The doctrine of ratios and proportion is introduced by Euclid as a part of his system of **geometry** ; and the student seldom fails to remark, that in the treatises on algebra, the same subject is presented under a considerably different form; though he is usually quite unable to determine wherein the essential difference consists; and would probably find but few teachers who could precisely point out the distinction to him.

— Rev. Baden Powell,

There is (gentle reader) nothing (the works of God only set apart) which so much beautifies and adorns the soul and mind of man as does knowledge of the good arts and sciences . Many arts there are which beautify the mind of man; but of all none do more garnish and beautify it than those arts which are called mathematical , unto the knowledge of which no man can attain, without perfect knowledge and instruction of the principles, grounds, and Elements of **geometry**.

— ?"The Mathematical Preface" to Henry Billingsley's English translation of Euclid's

Whoever thinks algebra is a trick in obtaining unknowns has thought it in vain. No attention should be paid to the fact that algebra and **geometry** are different in appearance. Algebras (jabbre and maqabeleh) are geometric facts which are proved by propositions five and six of Book two of Elements.

— As quoted in "A Paper of Omar Khayyam" by A.R. Amir-Moez in

I need **geometry** to set the grammar of the image expressive language . The structural skeleton, the composition and the geometric layout provide a perspective from which one can read the image; otherwise we would do what Dadaists did when they put words in a little bag and then took them out at random in order to compose a poem.

— As quoted in: interview by Flavia Squarcio for

Music is the arithmetic of sounds as optics is the **geometry** of light.

— As quoted in

I claim that many patterns of Nature are so irregular and fragmented, that, compared with Euclid a term used in this work to denote all of standard **geometry** Nature exhibits not simply a higher degree but an altogether different level of complexity ... The existence of these patterns challenges us to study these forms that Euclid leaves aside as being "formless," to investigate the morphology of the "amorphous."

— As quoted in a review of

It is noteworthy that modern Platonists , almost without exception, are ignorant of mathematics, in spite of the immense importance that Plato attached to arithmetic and **geometry**, and the immense influence that they [these studies] had on his philosophy. This is an example of the evils of specialization: a man must not write on Plato unless he has spent so much of his youth on Greek as to have no time for the things that Plato thought important.

— Book One, Part II, Chapter XV, The Theory of Ideas, p. 132

Visual forms are not perceived differently from colors or brightness. They are sense qualities, and the visual character of **geometry** consists in these sense qualities.

—

How did it happen that the Reverend Charles Dodgson, thirty years of age, lecturer on **geometry** at Christ Church, Oxford, hitherto remarkable chiefly for his precision, on a single July afternoon, while rowing up the Isis with a brother don and three little girls, parthenogenetically gave birth to one of the most famous stories of all time?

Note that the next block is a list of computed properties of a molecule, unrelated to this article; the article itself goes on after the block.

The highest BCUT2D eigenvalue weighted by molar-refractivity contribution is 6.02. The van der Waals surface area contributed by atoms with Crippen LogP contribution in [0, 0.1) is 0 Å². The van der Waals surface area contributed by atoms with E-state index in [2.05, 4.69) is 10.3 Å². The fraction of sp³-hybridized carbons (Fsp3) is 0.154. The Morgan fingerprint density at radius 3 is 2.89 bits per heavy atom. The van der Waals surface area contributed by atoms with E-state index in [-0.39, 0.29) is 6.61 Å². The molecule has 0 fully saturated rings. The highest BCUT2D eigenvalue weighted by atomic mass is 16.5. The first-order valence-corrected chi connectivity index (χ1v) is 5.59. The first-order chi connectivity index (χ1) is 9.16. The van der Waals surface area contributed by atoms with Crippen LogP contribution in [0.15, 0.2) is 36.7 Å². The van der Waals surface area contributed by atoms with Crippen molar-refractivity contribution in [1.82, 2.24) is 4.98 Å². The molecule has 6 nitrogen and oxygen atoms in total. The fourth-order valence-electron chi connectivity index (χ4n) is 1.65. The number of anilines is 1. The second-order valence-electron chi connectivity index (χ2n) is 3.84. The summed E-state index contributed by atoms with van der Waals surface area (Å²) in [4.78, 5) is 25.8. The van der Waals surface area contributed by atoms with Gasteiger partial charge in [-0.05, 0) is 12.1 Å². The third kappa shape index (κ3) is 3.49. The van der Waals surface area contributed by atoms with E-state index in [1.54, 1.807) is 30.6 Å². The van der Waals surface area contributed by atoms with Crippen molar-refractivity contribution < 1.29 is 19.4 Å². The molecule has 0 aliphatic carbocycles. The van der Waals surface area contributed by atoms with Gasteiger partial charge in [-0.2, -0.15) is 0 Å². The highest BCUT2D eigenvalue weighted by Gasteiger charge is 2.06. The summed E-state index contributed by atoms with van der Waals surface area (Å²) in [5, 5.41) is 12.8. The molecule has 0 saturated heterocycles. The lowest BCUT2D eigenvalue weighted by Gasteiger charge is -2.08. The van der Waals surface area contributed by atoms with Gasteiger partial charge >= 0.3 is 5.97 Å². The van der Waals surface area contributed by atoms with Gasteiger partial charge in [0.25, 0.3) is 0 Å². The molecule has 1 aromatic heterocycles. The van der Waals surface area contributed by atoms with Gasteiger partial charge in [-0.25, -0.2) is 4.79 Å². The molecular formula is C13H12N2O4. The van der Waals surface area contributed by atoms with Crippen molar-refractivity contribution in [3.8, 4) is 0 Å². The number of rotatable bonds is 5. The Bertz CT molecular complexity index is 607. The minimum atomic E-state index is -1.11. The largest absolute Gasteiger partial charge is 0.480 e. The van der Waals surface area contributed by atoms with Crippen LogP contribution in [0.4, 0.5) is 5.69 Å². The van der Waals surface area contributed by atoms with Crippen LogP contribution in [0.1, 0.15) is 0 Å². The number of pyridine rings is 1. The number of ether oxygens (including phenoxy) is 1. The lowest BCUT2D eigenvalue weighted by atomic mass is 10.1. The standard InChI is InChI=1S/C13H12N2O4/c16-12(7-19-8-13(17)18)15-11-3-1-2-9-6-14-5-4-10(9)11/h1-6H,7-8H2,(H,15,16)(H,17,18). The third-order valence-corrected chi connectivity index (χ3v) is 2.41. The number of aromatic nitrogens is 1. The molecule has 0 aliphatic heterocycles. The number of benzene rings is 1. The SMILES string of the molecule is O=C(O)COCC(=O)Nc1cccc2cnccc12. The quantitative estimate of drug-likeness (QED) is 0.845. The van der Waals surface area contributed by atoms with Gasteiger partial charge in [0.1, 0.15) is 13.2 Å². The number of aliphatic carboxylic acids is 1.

— Page 23 (The Life of Lewis Carroll (1962))

The relationship of point to line bothered the Greeks and led Aristotle to separate the two. Though he admits points are on lines, he says that a line is not made up of points and that the continuous cannot be made up of the discrete. This distinction contributed also to the presumed need for separating number from **geometry**, since to the Greeks numbers were discrete and **geometry** dealt with continuous magnitudes.

— Morris Kline,

Plato's most enduring influence on science was his advice to approach the study of nature as an exercise in **geometry**. Through this "geometrization of nature," which could best be done in disciplines that could be suitably idealized, such as astronomy, one can formulate laws that are as "certain" as those in **geometry**. As Plato has Socrates remark in the Republic : "Let's study astronomy by means of problems, as we do in **geometry**, and leave the things in the sky alone."

— Note that Plato's influence in this regard, may be traced to the Pythagoreans.

— John Freely,

There is **geometry** in the humming of the strings, there is music in the spacing of the spheres.

— As quoted in

Sane judgment abhors nothing so much as a picture perpetrated with no technical knowledge, although with plenty of care and diligence. Now the sole reason why painters of this sort are not aware of their own error is that they have not learnt **geometry**, without which no one can either be or become an absolute artist; but the blame for this should be laid upon their masters, who are themselves ignorant of this art.

—

**geometry** has two great treasures; one is the Theorem of Pythagoras; the other, the division of a line into extreme and mean ratio. The first we may compare to a measure of gold; the second we may name a precious jewel.

— As quoted in